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I have java 1.6 and 1.7 installed on my computer. I want to use 1.7 for everything except a single webapp that doesn't run on 1.7 well. Can I get some help?

EDIT: On windows but I need a fix for every OS

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migrated from stackoverflow.com Jul 18 '13 at 16:53

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what OS are we talking about? –  roippi Jul 18 '13 at 15:54
    
I'm using windows but I need it for every os –  user2210099 Jul 18 '13 at 16:03
    
By "webapp" do you mean a Java applet running in the browser, for which you don't have the code? –  Karan Jul 19 '13 at 2:01
    
This is one of the things doable with applets and java web start. –  Thorbjørn Ravn Andersen Jul 25 '13 at 16:35

3 Answers 3

Make sure that PATH environment variable contains the bin directory of the 1.7 JRE. That way, everytime you use

java SomeClass

you'll use Java 7.

For your specific webapp, launch it using the absolute path of the Java 6 command:

/absolute/path/to/java6/bin/java ...

or

c:\absolute\path\to\java6\bin\java ...

on Windows.

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This is a noob question but, where do I do this? –  user2210099 Jul 18 '13 at 16:01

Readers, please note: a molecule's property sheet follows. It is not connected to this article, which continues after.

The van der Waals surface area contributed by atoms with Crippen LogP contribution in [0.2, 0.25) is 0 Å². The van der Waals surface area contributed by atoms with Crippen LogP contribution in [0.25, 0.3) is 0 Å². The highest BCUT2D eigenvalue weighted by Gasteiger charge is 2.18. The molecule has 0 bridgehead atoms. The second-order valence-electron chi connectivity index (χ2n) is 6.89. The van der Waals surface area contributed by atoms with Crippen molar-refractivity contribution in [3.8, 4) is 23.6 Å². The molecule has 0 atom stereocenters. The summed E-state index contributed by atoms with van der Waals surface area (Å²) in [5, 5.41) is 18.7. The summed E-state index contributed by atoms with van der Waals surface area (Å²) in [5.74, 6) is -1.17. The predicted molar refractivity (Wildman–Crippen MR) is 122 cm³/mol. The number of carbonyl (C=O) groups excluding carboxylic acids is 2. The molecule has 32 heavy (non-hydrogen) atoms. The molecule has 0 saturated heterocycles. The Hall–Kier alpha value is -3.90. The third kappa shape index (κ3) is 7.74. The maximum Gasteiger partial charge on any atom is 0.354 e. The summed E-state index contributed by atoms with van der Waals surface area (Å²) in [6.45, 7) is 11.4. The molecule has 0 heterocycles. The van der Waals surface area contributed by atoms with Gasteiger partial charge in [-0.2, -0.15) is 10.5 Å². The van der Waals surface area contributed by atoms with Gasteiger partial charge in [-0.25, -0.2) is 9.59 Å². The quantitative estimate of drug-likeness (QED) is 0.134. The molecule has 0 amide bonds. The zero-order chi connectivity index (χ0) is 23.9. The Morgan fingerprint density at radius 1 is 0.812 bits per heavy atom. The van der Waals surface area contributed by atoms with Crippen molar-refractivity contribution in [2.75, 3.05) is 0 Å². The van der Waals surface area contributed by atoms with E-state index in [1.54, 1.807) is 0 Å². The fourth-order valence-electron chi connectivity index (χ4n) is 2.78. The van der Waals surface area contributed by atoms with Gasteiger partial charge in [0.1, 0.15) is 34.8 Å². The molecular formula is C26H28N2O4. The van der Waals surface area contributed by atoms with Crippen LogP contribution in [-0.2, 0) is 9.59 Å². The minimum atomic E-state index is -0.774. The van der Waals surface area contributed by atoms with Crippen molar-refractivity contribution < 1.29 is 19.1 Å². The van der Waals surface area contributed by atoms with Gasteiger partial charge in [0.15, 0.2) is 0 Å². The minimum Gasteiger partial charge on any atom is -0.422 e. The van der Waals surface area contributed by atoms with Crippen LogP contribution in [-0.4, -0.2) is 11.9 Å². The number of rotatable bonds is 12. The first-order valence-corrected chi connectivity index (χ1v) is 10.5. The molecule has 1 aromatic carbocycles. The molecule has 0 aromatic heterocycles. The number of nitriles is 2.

2  
in your console/shell window. Start menu - Execute - type 'cmd' <Enter>. If you want to be able to double-click on something to start a java app, create a .bat or .cmd script (under windows) or a .sh script (under Linux/MacOS). –  user62916 Jul 18 '13 at 16:05

As the answer above states, you can just use the absolute path to the Java compiler for a webapp to use some specific version.

Another option for some applications is to add some switch or setting in an initialization file (typically has a .ini extension on Windows) - e.g. eclipse.ini. Some other Java programs like Sql Developer prompt to choose the version used, if the default is less than ideal.

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"For every OS" — that is without a doubt not possible to give, but I can add specifics on Debian based systems to the existing answers.

Make sure the wanted Java version is installed and run:

sudo update-alternatives --config java

This will prompt you to choose which of the registered Java versions will be the target of /usr/bin/java, and thus decide the default Java binary.

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